It is with sadness that Gurrumul’s final album begins. Djarimirri (Child of the Rainbow) is the final chapter in Gurrumul’s musical career as the highest selling Indigenous musician of all time, as well as one of the most important Australian icons, both musically and culturally. Formerly a member of Yothu Yindi, Gurrumul was well known as a multi-instrumentalist with skills in guitar, keys, percussion and the didgeridoo. But it was his spirited yet fragile vocals, most often sung in the Yolngu language of his people, that struck a chord with thousands allowing him to reach international success with his solo records. Gurrumul passed away in mid-2017, weeks before completing his final album, so it is with a heavy heart that I sit down with his final album.
Djarimirri (Child of the Rainbow) is unlike anything Gurrumul has released, tonally. Gurrumul lays down his acoustic guitar that people have come to expect from his music. Instead he is accompanied by hypnotic orchestral arrangements; tremendous string sections and bellowing horns that lay the foundation of Djarimirri (Child of the Rainbow). The orchestral arrangements beautifully blend traditional European composition with Gurrumul’s traditional stories from the Yolngu culture; it’s unlike anything I’ve heard before.
Often the orchestral instrumentation mimics traditional Indigenous instruments like in opening track Waak (Crow). String melodies ebb and flow alongside a strong horn rhythm playing the same note, drifting in and out of consciousness as if carried by air. It’s hypnotic, like listening to the didgeridoo, each time the strings return they crescendo subtly and then back away, like wings flapping.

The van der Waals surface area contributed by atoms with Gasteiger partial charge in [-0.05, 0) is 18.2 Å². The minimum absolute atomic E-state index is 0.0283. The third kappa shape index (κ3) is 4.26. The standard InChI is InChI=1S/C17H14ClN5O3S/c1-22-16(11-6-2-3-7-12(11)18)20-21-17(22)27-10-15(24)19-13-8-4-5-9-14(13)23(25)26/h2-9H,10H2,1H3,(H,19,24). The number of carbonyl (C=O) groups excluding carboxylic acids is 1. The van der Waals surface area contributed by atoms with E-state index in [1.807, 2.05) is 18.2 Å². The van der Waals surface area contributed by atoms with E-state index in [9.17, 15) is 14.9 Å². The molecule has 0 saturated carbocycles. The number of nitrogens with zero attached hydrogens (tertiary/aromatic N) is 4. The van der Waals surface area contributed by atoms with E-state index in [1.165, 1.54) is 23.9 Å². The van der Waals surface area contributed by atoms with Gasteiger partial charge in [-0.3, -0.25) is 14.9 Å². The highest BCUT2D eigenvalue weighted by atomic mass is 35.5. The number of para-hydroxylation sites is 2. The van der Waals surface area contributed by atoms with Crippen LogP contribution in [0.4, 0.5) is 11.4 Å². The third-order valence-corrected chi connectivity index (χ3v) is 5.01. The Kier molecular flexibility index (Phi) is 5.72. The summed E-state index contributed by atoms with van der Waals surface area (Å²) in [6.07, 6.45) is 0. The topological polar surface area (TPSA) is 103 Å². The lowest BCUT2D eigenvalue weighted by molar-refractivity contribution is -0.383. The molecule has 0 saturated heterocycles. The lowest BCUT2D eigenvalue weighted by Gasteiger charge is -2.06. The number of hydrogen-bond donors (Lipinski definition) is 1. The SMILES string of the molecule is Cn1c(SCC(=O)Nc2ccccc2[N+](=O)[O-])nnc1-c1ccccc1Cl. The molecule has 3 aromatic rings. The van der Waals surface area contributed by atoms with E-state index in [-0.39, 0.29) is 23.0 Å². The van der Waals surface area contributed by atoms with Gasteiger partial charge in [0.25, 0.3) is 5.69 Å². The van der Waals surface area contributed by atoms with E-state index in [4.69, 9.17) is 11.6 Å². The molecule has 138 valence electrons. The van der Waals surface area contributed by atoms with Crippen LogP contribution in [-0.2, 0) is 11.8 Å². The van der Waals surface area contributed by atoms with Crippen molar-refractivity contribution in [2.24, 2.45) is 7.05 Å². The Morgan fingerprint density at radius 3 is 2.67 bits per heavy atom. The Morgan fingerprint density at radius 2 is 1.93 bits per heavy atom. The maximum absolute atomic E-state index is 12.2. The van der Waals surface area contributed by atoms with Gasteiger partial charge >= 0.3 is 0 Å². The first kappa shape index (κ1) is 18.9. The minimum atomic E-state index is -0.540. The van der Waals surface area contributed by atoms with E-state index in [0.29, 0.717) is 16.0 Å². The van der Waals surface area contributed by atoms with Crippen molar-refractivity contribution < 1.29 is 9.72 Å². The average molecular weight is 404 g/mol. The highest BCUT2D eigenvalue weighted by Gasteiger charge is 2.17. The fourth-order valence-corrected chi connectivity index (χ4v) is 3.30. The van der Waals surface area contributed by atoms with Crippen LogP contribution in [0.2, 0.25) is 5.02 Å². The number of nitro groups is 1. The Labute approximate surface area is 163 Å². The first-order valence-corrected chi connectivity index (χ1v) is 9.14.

The rhythm of the instrumentation changes often throughout each song, accenting different beats in entrancing syncopation, all the while Gurrumul’s voice strong and beckoning one moment and humble and fragile the next. Title track Djarimirri (Child of the Rainbow) portrays this notion beautifully. Thick, bawling cello strings lay the base as higher pitched violins flutter and soar like birds in the sky. Musical images are conveyed so vividly that my imagination follows each spellbinding movement. Meanwhile Gurrumul’s chants beckon something out of you; he pulls you forward into the hypnotic orchestral symphony. It’s truly a work of art.
Djilawurr (Scrubfowl) has a menacing feel. The cellos play even deeper against the subtle boom of a bass drum. The instruments cut away almost immediately and what sounds like a triangle and a xylophone begin playing a syncopated rhythm. It’s a sudden shift in tone as the traditional western percussion takes the place of traditional Indigenous percussion. It takes a while to get your head around, but once you do it’s brilliant.
Gurrumul has been able to fill each piece with overwhelming emotion. Baru (Saltwater Crocodile) is a haunting, sometimes frightening track as tense string melodies play against shrill descending tones. Gurrumul powerfully beckons into a cacophonous yet beautiful arrangement. Djapana (Sunset) continues to play with emotion again as tense strings shake back and forth and deep horns harmonise with other bright, colourful horn melodies. There’s a sadness to Djapana (Sunset) as if it’s the last stunning sunset you’ll ever see.
Wulminda (Dark Clouds) is a beautifully sad closing track to Djarimirri (Child of the Rainbow). Sombre strings dance elegantly, each one taking their time to complete their crescendo like a flower slowly trying to bask in any remaining sun. The cellos once again hypnotise with their deep growl, continually rolling like a didgeridoo without breath. Warm horn melodies contrast against the shrill violins until they both slowly fade out. The horn player blows their last breath as the bow finishes its final strum on the violin; silence follows.
Djarimirri (Child of the Rainbow) is Gurrumul’s final statement, a stunning combination of two traditional cultures. The landscape of sounds created on this album is unlike anything in the world, let alone Australia. Djarimirri (Child of the Rainbow) surpasses any final musical message given to the world and is one of the most important records in Australian history. It stands as a musical message for Gurrumul’s culture as well as a cultural message for Australians, Indigenous or not.
Djarimirri (Child of the Rainbow) is out now via Skinnyfish Music / MGM Distribution